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Seek First The Common Good

This school is deliberately kept small, so that our students can operate in the extended family or community environment that we believe contributes to their well-rounded social and personal development. No school however, regardless of size, is spared the legal, bureaucratic, financial, personnel and other stresses that are heaped upon all schools. There are easier ways to make a living.


Good teachers will happily endure these pressures if they feel they have a fulfillable, worthwhile goal of betterment for their students. We need to know that we are giving our students something special, something that makes their young lives more satisfying, as well as better preparing them for their future.


We have no interest in seeing students merely serving time. We want to give them a faith in themselves and a commitment to society that makes education a personal growth journey.


The wider culture within which our school operates has shifted over the past 25 years. There has developed a noticeable trend towards a more individualistic, isolationist, self-centred, fear-dominated, blame-everyone-else, litigious mentality. Some schools, we believe, now pander too much to negative, individualistic fears and no longer openly champion empowerment, courage, goodwill and generosity of spirit.


We, the founders and leaders of this school, embrace our vocation because we are inspired and motivated by the opportunity to help raise children to become happy, capable and caring adults – people the world is the better for having.


We recognise now that, deep within the vision of this school, there has been a concept that has not been aired abroad for many years – but it is an idea without which any society must decline. Let us name it. The word is service.


If we do our work properly, the children we help raise will not merely seek their own advantage, but will serve society in some beneficial way.


The most vital influence of a school on the development of a young mind is not the official syllabus, things such as English and Maths. It is its hidden curriculum, the values that are inevitably imparted by the everyday lifestyle of the school, by how problems are solved, by how its people deal with people.


To uphold and maintain our school’s worthwhile reason for existence then, we introduce a practical rule of thumb: seek first the common good. This is entirely compatible with our motto: People Before Things, spelling out more clearly which people we are talking about – not just me, but us.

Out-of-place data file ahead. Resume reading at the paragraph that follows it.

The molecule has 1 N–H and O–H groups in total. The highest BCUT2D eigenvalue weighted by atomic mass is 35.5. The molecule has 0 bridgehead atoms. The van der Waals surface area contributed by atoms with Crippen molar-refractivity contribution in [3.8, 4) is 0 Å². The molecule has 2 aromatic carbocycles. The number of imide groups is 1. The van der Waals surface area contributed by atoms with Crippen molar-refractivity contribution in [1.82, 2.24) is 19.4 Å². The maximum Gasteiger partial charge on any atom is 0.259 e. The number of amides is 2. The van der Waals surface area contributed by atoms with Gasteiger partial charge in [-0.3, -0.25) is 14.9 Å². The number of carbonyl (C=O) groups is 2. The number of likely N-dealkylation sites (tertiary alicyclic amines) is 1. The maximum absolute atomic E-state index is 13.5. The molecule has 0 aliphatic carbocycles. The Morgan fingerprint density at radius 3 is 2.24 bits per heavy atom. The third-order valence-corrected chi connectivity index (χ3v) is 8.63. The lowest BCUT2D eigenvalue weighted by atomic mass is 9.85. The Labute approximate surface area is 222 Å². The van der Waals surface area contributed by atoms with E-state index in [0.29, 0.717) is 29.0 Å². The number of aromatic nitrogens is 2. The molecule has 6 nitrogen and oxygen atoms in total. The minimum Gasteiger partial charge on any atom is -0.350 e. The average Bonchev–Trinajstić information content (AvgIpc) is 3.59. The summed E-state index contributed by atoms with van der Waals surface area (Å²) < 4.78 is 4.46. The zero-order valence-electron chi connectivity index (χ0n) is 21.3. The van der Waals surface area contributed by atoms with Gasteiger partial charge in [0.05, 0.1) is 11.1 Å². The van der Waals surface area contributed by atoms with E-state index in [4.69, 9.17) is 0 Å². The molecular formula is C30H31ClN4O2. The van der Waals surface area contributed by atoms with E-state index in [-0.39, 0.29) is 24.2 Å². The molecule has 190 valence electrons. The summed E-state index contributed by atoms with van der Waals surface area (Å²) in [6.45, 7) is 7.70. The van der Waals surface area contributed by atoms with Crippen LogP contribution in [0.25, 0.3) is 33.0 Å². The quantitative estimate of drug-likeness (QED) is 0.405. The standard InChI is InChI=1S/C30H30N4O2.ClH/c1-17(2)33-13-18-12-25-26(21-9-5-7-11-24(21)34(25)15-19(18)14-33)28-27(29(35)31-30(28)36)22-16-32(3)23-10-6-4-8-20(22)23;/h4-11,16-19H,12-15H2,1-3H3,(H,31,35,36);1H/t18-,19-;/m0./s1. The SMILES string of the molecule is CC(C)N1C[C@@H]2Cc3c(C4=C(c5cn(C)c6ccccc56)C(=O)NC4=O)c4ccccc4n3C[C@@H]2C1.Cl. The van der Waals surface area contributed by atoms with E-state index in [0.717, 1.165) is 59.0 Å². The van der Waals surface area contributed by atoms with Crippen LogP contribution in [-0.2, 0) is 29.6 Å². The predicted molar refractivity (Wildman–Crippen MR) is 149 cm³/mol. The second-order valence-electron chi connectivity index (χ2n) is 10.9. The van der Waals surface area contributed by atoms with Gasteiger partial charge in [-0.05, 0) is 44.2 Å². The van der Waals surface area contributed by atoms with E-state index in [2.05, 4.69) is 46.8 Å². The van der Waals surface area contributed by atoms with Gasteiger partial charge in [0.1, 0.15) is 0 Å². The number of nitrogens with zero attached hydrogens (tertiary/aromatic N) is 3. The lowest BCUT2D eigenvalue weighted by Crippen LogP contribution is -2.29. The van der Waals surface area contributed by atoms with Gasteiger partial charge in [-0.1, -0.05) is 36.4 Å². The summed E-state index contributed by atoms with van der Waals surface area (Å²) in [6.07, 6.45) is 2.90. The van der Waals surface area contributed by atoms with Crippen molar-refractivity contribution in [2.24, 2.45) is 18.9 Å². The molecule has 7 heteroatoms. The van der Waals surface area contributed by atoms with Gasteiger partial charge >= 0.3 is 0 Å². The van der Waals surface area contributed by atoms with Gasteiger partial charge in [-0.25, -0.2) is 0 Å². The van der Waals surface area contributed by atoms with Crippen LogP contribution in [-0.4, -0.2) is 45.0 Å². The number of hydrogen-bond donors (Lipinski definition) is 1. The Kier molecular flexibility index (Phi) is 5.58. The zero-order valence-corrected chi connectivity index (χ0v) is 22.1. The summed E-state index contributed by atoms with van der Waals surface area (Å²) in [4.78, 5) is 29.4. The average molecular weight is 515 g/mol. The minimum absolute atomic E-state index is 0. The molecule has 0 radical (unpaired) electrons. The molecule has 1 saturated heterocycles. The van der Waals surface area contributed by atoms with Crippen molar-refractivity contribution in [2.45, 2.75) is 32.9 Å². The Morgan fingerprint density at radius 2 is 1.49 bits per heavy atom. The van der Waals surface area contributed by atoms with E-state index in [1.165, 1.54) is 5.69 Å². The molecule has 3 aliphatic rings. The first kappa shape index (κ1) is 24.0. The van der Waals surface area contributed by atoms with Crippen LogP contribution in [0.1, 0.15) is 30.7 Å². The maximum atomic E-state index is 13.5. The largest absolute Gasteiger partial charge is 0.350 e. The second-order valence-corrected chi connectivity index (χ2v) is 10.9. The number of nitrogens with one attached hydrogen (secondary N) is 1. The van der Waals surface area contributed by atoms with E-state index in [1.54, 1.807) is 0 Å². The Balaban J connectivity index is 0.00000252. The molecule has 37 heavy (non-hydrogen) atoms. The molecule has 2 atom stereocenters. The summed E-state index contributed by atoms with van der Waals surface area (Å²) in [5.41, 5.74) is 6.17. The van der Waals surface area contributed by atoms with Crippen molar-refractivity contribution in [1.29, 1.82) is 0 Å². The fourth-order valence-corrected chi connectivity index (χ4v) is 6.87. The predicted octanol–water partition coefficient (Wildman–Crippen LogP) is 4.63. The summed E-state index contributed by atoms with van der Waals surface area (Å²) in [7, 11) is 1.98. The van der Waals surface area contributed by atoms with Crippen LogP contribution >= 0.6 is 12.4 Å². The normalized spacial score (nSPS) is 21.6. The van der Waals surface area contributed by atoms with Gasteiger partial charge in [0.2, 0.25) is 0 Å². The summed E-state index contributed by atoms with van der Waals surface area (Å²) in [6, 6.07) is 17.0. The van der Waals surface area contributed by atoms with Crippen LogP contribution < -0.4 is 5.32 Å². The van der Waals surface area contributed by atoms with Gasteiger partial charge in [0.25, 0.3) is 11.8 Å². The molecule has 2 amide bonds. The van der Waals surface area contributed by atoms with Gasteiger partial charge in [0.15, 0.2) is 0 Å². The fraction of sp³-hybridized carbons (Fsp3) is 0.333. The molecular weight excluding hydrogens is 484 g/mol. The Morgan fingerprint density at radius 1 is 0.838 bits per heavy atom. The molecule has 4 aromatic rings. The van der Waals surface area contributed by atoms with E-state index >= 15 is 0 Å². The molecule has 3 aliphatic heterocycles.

Yes, the ultimate goal of all our efforts is the well-being of the human individual.

In the past, too many children have been raised as pawns, expendable servants of the social order. The ends justified the means. Our society has rejected that notion. We now value individuality and personal space.


But we have over-reacted. We must not forget that we are still at core a social animal. Our happiness, our sanity and our survival are ultimately founded upon our willingness and ability to work together. A school should teach its children that it is in co-operation that we thrive, not in self-centred isolation. The end is personal happiness, but we achieve this through community. At last, our school’s middle name has come into clear focus. We want to be known as a pro-community school.


It will follow that when there is a co-operation problem, a challenge for a child in working with teachers or working with other children, we will not automatically seek to skirt the difficulty by pandering to the unreasonable whims of child. We will not sweep problems of sociality under the carpet. No, we will look for the proper, ethical, community-minded, generous-spirited solution to the problem. And we will prevail on the children involved to appreciate and pursue the common good. Where necessary, we will seek parental support for our stance.


This is not a change of direction for us. It is our becoming more conscious of what we have always tried to do. ;Now we have a clearer position from which to communicate these values to all comers.


School is a microcosm of the wider society. An essential part of a school’s duty is to impart, through its hidden curriculum, the skills and values required for society to function as a viable body. These are the personal virtues of reason, consideration and caring – a mentality which takes responsibility for the overall success of the group task at hand.


We will not support in our students an approach to problems which begins and ends with What about me? Yes, people should look after themselves and learn how to look after themselves. Such self-management skills are definitely on our agenda. But our scale of values places these concerns in a different order. Most of our woes, our individualistic anxieties, will disappear when we adopt, as a general principle for problem-solving, an everyday rule of thumb: seek first the common good.           POC


 

 


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